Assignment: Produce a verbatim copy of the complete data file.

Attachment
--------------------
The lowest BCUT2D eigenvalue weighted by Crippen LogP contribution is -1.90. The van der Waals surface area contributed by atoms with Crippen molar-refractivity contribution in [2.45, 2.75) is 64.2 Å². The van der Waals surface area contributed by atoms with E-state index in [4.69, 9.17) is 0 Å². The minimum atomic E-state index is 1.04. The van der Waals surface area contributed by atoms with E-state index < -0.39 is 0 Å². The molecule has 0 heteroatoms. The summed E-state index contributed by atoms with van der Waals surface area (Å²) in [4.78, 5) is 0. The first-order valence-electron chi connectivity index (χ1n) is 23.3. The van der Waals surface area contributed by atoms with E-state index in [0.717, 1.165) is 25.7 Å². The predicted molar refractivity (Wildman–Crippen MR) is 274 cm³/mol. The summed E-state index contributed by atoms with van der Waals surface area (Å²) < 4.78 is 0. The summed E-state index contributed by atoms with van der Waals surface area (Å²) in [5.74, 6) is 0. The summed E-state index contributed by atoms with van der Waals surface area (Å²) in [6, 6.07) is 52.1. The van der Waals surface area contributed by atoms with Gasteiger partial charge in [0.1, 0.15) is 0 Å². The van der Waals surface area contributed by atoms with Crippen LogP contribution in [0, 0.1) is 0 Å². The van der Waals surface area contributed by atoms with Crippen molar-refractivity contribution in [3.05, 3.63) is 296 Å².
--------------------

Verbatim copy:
The lowest BCUT2D eigenvalue weighted by Crippen LogP contribution is -1.90. The van der Waals surface area contributed by atoms with Crippen molar-refractivity contribution in [2.45, 2.75) is 64.2 Å². The van der Waals surface area contributed by atoms with E-state index in [4.69, 9.17) is 0 Å². The minimum atomic E-state index is 1.04. The van der Waals surface area contributed by atoms with E-state index < -0.39 is 0 Å². The molecule has 0 heteroatoms. The summed E-state index contributed by atoms with van der Waals surface area (Å²) in [4.78, 5) is 0. The first-order valence-electron chi connectivity index (χ1n) is 23.3. The van der Waals surface area contributed by atoms with E-state index in [0.717, 1.165) is 25.7 Å². The predicted molar refractivity (Wildman–Crippen MR) is 274 cm³/mol. The summed E-state index contributed by atoms with van der Waals surface area (Å²) < 4.78 is 0. The summed E-state index contributed by atoms with van der Waals surface area (Å²) in [5.74, 6) is 0. The summed E-state index contributed by atoms with van der Waals surface area (Å²) in [6, 6.07) is 52.1. The van der Waals surface area contributed by atoms with Gasteiger partial charge in [0.1, 0.15) is 0 Å². The van der Waals surface area contributed by atoms with Crippen LogP contribution in [0, 0.1) is 0 Å². The van der Waals surface area contributed by atoms with Crippen molar-refractivity contribution in [3.05, 3.63) is 296 Å².